Ford logo
This exhibition is made possible by Ford Motor Company Fund.


Additional support for this exhibition and related programming has been provided by the Blakemore Foundation, the University of Michigan's Center for World Performance Studies, the 19th Annual MLK Symposium Planning Committee and the Office of Academic Multicultural Initiatives, and the Friends of the Museum of Art.




The Idyllic Retreat in Chinese Landscape Painting

January 21, 2006–April 2, 2006

The Lofty and Untrammeled Hermit, in the style of Wang Meng

Hou Mougong (Hou Mou-kung)
China, active 1569-1604
The Lofty and Untrammeled Hermit, in the style of Wang Meng
ca. 1573-1619
hanging scroll, ink and color on paper
Museum Purchase, 1959/2.83

The works in this exhibition are by several artists of the Ming- and Qing- period China (14th through early 20th century) whose subject was landscapes of retreat–a time-honored theme associated with "the superior man" who found moral and spiritual cleansing when surrounded by lofty mountains or pure streams and lakes. It was the 11th-century court painter Guo Xi who first articulated in both his writings and his paintings the concept of a landscape that the viewer could (virtually) wander through, shedding the detritus of civilization. A few centuries later, this concept had so thoroughly shaped the landscape painting tradition that artists of all classes and political persuasions painted landscapes through an idealizing, nostalgic lens, free of all traces of contemporary life. All of the works in The Idyllic Retreat in Chinese Landscape Painting are from the collections of the University of Michigan Museum of Art.

Ford logo
This exhibition is made possible by Ford Motor Company Fund.


Additional support for the exhibition and related programming has been provided by the Blakemore Foundation, the University of Michigan's Center for Chinese Studies and MFA Program in Creative Writing, and the Friends of the Museum of Art.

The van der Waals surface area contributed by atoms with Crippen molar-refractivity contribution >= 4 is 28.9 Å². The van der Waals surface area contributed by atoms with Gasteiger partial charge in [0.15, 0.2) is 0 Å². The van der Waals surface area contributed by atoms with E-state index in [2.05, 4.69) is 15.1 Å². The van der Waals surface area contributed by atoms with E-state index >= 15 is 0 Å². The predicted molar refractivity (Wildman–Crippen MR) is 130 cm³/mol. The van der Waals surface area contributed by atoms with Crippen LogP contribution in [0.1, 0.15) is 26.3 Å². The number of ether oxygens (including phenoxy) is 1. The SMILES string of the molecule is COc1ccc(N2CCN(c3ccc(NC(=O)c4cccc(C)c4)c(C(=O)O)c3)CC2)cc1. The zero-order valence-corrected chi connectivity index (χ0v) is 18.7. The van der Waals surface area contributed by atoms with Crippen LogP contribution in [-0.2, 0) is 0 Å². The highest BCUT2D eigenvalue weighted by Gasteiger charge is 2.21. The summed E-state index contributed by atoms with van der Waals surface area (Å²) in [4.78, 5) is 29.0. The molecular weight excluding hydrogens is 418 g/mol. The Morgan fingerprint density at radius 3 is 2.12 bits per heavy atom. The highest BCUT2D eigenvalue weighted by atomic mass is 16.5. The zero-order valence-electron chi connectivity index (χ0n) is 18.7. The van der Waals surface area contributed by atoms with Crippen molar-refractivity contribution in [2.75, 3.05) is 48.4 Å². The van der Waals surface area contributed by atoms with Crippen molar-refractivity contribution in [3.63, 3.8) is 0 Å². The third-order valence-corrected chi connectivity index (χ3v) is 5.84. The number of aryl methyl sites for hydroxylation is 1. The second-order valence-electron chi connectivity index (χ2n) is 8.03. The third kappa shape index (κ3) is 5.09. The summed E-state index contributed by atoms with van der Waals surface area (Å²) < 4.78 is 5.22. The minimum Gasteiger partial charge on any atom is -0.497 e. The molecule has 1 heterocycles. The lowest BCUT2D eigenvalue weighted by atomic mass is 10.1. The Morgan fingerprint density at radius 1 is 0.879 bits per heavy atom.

Hiroshi Sugimoto: Time Exposed

January 21, 2006–April 2, 2006

Time Exposed, on loan from the Museum of Contemporary Art in Chicago, presents fifty of the artist's most elusive works-seascapes from around the world. Devoid of narrative content, these meditative views of sky and water contain no birds, landmarks, or other features to distract from the elegantly minimalist views. Sugimoto's seascapes employ short exposure times to capture every wave and undulation of the sea's surface. The resulting images reveal the effects of time of day, weather, and surface of the water. Speaking of these works, the artist said: "Ever since the first men and cultures appeared, they have been facing seas and scenes of nature. The landscape has changed over thousands, millions of years, man has cultivated the ground, built cultures and cities, skyscrapers. The seascapes, I thought, must be the least changed scene, the oldest vision that we can share with ancient peoples." Sugimoto began working on the seascapes in 1980, thinking that the subject would yield interesting content for several years. However, he found the infinite variability presented by the sea and sky to be something that he continued to discover new material for him to explore for many years, "Using the same materials, water and air, I just amaze myself at how I see things differently and new. So I have to keep investigating."

Ford logo
This exhibition is made possible by Ford Motor Company Fund.


Additional support for the exhibition and related programming has been provided by the University of Michigan's Center for Japanese Studies and MFA Program in Creative Writing and by the Friends of the Museum of Art.


Hiroshi Sugimoto
Sea of Japan, Hokkaido from the portfolio Time Exposed
1986
Photolithograph and text on paper
Unnumbered edition from the first edition of 500
Collection Museum of Contemporary Art, Chicago, gift of Maremont Corporation by exchange
1993.25.1-50
Photography (c) Museum of Contemporary Art, Chicago

Hiroshi Sugimoto
Black Sea, Ozuluce from the portfolio Time Exposed
1991
Photolithograph and text on paper
Unnumbered edition from the first edition of 500
Collection Museum of Contemporary Art, Chicago, Gift of Maremont Corporation by exchange
1993.25.1-50
Photography (c) Museum of Contemporary Art, Chicago